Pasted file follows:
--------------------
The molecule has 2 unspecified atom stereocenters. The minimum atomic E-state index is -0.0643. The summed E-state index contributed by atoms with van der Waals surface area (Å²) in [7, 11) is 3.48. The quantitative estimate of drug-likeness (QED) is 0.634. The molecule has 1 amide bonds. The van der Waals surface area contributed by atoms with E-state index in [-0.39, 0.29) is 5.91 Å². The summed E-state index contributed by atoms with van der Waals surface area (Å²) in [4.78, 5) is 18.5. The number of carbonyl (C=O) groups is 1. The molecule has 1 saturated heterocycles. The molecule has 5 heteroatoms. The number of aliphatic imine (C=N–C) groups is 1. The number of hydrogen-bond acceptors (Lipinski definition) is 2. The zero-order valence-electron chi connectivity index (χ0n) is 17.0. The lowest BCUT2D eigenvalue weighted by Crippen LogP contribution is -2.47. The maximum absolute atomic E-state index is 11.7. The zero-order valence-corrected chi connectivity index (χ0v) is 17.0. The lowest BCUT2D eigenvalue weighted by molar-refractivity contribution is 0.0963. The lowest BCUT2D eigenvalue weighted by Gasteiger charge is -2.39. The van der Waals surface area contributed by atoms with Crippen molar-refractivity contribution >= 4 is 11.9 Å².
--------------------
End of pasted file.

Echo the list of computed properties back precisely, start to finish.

The molecule has 2 unspecified atom stereocenters. The minimum atomic E-state index is -0.0643. The summed E-state index contributed by atoms with van der Waals surface area (Å²) in [7, 11) is 3.48. The quantitative estimate of drug-likeness (QED) is 0.634. The molecule has 1 amide bonds. The van der Waals surface area contributed by atoms with E-state index in [-0.39, 0.29) is 5.91 Å². The summed E-state index contributed by atoms with van der Waals surface area (Å²) in [4.78, 5) is 18.5. The number of carbonyl (C=O) groups is 1. The molecule has 1 saturated heterocycles. The molecule has 5 heteroatoms. The number of aliphatic imine (C=N–C) groups is 1. The number of hydrogen-bond acceptors (Lipinski definition) is 2. The zero-order valence-electron chi connectivity index (χ0n) is 17.0. The lowest BCUT2D eigenvalue weighted by Crippen LogP contribution is -2.47. The maximum absolute atomic E-state index is 11.7. The zero-order valence-corrected chi connectivity index (χ0v) is 17.0. The lowest BCUT2D eigenvalue weighted by molar-refractivity contribution is 0.0963. The lowest BCUT2D eigenvalue weighted by Gasteiger charge is -2.39. The van der Waals surface area contributed by atoms with Crippen molar-refractivity contribution >= 4 is 11.9 Å².